Tequila has gotten a nasty rep on the Northern side of the Mexican border. Whether well-educated or not, this crude reputation as a hangover-inducing drink of craizes and loose ladies is a misconception. Mixtos really screwed up our public image and we’re here to set the record straight. Cut with all that added sugar and other “unidentified elements”, of course you took shots off your best friend’s stomach and then vomited on significant other’s face. That’s not real tequila. Real tequila is 100% agave, abides by rigid regulations and undergoes strict quality checks by the CRT. It had rules to follow (unlike you …you drunk!)
In honor of Mexican Independence day, September 16th, the iguana’s in our office want to tell you about the way we drink tequila here in Mexico. We’ve already lectured you about sip don’t shoot and how to savor the flavor to get a decent sense of the tequila and impress your friends with highfalutin descriptions like floral and spicy.
The common American shooter is served with salt and lime. While that style has lots of origin stories, today we’ll be telling you one in particular that has special significance for us folks south of the border. Pancho Villa was a folk hero, both revolutionary guerilla and bandit. He was the Mexican version of Robin Hood, except he ranked significantly higher on the bad-ass meter. Supposedly he liked his tequila with a lime wedge and coarse salt, now known to the savvy drinker as Pancho-Villa-style. However, truth be told the added ingredients covered up the foul odor of less efficient distillation methods.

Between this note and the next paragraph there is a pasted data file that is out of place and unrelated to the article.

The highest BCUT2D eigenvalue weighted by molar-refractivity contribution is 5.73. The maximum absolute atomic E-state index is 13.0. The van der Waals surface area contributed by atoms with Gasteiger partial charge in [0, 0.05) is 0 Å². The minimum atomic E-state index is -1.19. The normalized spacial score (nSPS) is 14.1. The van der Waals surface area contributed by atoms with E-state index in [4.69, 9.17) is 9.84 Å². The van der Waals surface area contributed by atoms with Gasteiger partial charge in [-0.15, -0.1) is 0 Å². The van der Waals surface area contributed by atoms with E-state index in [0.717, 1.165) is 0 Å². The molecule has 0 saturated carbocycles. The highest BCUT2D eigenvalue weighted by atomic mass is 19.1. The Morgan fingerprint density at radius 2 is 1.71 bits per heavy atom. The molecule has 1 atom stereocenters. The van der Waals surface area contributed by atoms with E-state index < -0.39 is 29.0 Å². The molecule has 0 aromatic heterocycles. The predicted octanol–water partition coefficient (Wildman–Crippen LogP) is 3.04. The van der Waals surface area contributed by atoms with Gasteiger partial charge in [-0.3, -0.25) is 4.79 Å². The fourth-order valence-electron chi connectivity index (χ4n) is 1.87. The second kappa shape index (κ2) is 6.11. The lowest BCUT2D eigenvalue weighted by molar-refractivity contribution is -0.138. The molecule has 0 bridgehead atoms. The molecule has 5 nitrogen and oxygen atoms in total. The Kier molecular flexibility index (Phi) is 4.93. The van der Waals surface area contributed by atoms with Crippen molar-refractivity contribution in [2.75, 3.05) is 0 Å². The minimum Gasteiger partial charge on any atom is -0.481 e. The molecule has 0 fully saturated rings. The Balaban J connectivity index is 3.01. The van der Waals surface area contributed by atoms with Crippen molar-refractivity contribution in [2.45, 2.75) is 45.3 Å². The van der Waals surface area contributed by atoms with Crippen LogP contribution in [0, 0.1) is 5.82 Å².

In present day Mexico, most tequila drinkers imbibe a three-part drink called the Bandera de Mexico. It consists of three caballitos (tall skinny shot glasses): one with blanco tequila, one with fresh squeezed lime juice and one with a scrumptious, fiery bloody-Mary-type-mix called Sangrita. The three shot glasses make the three distinct colors of the Mexican flag: Red, white and green.
In support of the do-or-die culture that brought us the empowering libation otherwise known as tequila, let’s celebrate freedom, Pancho Villa Style. Belly up to the bar (or the dining room table in your house) and throw back a few Mexican flags.
Bandera Mexicana (The Mexican Flag)
1 shot glass of Blue Iguana Tequila
1 shot glass of sangrita
1 shot glass with fresh lime juice
1oz of fresh tomato juice, 1/2oz of fresh squeezed orange juice, 1oz of Mexican lime, 2-3 drops of Tabasco. Combine ingredients. Chill. For an easy and delicious substitute, use Zing Zang Bloody Mary Mix
Sip the tequila. Sip the sangrita. Cleanse the palette with the lime.